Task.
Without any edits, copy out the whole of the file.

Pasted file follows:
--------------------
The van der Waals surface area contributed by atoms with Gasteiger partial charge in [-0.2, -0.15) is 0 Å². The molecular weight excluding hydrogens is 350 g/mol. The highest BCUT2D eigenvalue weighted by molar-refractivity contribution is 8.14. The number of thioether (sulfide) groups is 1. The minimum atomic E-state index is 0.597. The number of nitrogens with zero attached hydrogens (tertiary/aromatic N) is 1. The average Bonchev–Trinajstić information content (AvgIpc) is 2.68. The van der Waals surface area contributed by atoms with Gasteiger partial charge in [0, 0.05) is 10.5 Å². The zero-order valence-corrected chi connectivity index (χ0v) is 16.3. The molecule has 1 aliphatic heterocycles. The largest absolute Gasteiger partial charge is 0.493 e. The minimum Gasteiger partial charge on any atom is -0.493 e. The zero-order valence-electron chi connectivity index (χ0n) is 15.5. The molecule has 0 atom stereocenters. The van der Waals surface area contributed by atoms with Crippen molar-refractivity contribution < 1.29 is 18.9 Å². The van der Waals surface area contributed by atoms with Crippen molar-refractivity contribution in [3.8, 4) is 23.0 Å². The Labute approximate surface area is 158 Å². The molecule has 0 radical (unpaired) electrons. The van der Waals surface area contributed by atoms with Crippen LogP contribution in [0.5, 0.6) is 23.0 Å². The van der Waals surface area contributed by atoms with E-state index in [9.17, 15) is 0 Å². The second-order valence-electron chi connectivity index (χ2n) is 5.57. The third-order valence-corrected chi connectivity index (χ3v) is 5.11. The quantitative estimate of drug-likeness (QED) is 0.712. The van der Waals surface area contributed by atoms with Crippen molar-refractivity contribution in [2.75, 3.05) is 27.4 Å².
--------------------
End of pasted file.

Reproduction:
The van der Waals surface area contributed by atoms with Gasteiger partial charge in [-0.2, -0.15) is 0 Å². The molecular weight excluding hydrogens is 350 g/mol. The highest BCUT2D eigenvalue weighted by molar-refractivity contribution is 8.14. The number of thioether (sulfide) groups is 1. The minimum atomic E-state index is 0.597. The number of nitrogens with zero attached hydrogens (tertiary/aromatic N) is 1. The average Bonchev–Trinajstić information content (AvgIpc) is 2.68. The van der Waals surface area contributed by atoms with Gasteiger partial charge in [0, 0.05) is 10.5 Å². The zero-order valence-corrected chi connectivity index (χ0v) is 16.3. The molecule has 1 aliphatic heterocycles. The largest absolute Gasteiger partial charge is 0.493 e. The minimum Gasteiger partial charge on any atom is -0.493 e. The zero-order valence-electron chi connectivity index (χ0n) is 15.5. The molecule has 0 atom stereocenters. The van der Waals surface area contributed by atoms with Crippen molar-refractivity contribution < 1.29 is 18.9 Å². The van der Waals surface area contributed by atoms with Crippen molar-refractivity contribution in [3.8, 4) is 23.0 Å². The Labute approximate surface area is 158 Å². The molecule has 0 radical (unpaired) electrons. The van der Waals surface area contributed by atoms with Crippen LogP contribution in [0.5, 0.6) is 23.0 Å². The van der Waals surface area contributed by atoms with E-state index in [9.17, 15) is 0 Å². The second-order valence-electron chi connectivity index (χ2n) is 5.57. The third-order valence-corrected chi connectivity index (χ3v) is 5.11. The quantitative estimate of drug-likeness (QED) is 0.712. The van der Waals surface area contributed by atoms with Crippen molar-refractivity contribution in [2.75, 3.05) is 27.4 Å².